If your PC is running Windows 10 and have your user account protected with a password, you are no doubt familiar with the Lock Screen.
That’s the screen with the pretty picture on it that loads right before you get to the Login Screen.
Some people like the Lock Screen for its aesthetic value, but I happen to find it irritating because it’s simply an extra screen that I have to get past in order to log in to my Windows account. Therefore, I have disabled it.
If you’d like to disable the Lock Screen on your computer as well, follow the steps listed below.
Important: The steps listed below require editing the Windows Registry, and any time you work inside the Registry you run the risk of causing your PC to do strange things and/or even fail to boot up properly.
Therefore, by following the steps below you agree that if your puppy starts mooing like a cow, your car fails to start unless there’s a full moon, or something goes wrong with your computer, it won’t be the fault of Rick, your humble tech blogger.
Bottom line: Things can, and do go wrong on occasion, and if that happens while you’re editing your Windows Registry, you agree that it won’t be my fault.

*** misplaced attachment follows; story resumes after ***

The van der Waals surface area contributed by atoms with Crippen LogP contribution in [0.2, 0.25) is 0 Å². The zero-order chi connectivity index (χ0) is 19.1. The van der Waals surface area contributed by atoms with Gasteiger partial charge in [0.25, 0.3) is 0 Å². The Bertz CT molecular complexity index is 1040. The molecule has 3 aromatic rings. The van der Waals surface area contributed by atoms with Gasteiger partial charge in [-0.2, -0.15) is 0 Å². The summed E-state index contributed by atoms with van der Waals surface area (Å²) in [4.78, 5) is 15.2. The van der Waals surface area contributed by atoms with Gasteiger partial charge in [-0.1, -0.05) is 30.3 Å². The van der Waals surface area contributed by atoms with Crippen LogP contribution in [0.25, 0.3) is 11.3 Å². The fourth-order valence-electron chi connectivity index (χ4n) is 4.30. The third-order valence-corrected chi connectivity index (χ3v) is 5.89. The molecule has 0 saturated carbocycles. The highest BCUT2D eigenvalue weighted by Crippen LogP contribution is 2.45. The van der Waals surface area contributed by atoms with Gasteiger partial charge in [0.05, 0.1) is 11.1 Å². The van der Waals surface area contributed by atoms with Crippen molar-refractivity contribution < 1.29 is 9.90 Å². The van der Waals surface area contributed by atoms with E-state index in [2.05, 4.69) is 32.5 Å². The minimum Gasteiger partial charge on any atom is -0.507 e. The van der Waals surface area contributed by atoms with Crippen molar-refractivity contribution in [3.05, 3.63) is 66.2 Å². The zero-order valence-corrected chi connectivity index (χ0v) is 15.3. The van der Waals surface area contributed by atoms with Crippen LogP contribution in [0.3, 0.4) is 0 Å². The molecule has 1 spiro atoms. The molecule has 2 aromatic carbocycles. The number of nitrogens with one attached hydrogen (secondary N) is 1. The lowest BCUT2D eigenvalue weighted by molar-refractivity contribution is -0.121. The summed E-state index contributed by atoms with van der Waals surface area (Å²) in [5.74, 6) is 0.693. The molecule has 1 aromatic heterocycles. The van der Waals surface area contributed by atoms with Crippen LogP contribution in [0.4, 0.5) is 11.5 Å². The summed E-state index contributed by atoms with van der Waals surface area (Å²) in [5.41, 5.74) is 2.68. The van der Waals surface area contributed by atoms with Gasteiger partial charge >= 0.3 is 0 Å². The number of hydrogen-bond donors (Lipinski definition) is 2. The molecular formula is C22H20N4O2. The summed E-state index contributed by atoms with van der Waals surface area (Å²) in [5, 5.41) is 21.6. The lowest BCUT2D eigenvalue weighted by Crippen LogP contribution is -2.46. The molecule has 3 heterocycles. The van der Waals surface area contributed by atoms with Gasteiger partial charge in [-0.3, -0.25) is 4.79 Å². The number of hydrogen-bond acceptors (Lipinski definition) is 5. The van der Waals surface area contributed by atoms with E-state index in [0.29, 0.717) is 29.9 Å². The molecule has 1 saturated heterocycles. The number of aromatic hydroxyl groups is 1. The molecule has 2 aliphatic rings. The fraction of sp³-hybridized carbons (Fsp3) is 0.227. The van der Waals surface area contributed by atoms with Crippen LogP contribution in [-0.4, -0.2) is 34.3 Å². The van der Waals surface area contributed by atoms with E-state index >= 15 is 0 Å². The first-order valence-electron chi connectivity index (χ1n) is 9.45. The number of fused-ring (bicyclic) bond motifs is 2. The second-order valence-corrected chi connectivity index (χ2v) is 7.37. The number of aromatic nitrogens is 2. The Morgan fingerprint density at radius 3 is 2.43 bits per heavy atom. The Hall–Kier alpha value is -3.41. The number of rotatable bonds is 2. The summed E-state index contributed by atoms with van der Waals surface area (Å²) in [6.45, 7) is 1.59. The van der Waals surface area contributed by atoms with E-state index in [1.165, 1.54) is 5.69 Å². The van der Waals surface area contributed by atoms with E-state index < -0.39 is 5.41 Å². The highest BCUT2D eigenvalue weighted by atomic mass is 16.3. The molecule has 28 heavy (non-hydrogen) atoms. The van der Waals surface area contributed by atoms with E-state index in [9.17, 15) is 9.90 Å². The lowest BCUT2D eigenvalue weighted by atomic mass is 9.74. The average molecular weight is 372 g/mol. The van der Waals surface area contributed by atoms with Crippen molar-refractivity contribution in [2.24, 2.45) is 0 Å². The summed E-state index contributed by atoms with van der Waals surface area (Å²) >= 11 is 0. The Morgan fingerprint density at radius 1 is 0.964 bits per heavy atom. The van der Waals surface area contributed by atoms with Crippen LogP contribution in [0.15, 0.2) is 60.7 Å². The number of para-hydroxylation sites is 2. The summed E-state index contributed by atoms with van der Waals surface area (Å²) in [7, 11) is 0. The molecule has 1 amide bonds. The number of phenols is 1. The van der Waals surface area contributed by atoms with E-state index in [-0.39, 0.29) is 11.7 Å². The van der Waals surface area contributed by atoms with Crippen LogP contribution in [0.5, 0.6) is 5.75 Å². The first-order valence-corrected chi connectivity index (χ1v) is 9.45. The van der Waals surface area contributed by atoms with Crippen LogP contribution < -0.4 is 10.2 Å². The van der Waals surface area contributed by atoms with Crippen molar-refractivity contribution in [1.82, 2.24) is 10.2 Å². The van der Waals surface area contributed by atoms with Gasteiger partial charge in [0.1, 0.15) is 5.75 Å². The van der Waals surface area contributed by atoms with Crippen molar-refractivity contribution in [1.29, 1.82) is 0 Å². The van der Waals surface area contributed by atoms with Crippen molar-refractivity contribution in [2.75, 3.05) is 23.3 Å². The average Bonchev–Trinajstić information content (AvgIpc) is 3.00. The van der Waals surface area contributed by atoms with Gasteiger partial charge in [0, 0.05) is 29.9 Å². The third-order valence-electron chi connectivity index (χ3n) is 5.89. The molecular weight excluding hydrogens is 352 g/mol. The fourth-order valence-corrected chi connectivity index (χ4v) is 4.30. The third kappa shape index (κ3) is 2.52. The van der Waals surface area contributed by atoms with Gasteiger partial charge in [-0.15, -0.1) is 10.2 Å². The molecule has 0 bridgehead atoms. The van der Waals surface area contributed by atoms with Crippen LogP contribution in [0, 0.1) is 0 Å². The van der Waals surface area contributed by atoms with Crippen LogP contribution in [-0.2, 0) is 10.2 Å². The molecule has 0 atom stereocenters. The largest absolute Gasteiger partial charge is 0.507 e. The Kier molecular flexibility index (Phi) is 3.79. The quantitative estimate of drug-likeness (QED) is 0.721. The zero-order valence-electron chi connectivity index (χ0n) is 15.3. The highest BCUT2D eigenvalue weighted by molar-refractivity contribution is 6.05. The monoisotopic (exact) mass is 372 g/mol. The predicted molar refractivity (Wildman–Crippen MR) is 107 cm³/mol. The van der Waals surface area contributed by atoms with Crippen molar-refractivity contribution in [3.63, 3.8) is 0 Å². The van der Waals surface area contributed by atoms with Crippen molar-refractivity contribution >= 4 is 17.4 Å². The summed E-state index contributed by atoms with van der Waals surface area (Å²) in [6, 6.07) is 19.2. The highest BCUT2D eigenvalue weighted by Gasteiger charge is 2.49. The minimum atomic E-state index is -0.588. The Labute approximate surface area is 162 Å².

If you agree to everything I said above, please feel free to follow the steps below to disable the Lock Screen on your computer:
1 – Press the Windows+R key combination to open a “Run” box.
2 – Type regedit into the Run box, then press the Enter key to open the Registry Editor utility. Note: Click Yes if the “User Account Control” box pops up.)
3 – Create a backup of the Registry by clicking File>Export, then giving the backup file a name and saving it to the Desktop. Note: Be sure to select All for the “Export range”.
4 – Navigate to this Registry key:
5 – Now, check to see if there is a Registry key called Personalization under the Windows key. If not, create one by right-clicking in the right-hand pane, clicking New>Key, and then renaming the new key to the name Personalization.
6 – Click on the Personalization key to select it.
7 – Right-click in the right-hand pane and select New>DWORD (32-bit) Value. Note: Select DWORD (32-bit) Value even if your PC is running the 64bit version of Windows 10.
8 – Name the new value NoLockScreen.
9 – Double-click on NoLockScreen, enter the number 1 in the Value data field, then click OK.
10 – Exit the Registry Editor by clicking File>Exit.
11 – Reboot your PC to cause the Registry change take effect.
That’s all there is to it. After your PC boots back up into Windows, it should bypass the Lock Screen and go straight to the Login Screen.
Note: If you ever change your mind and decide that you’d like to display the Lock Screen after all, simply change the 1 in step 9 back to 0.
Bonus tip #1: This post explains how to save time by using a few handy keyboard shortcuts.
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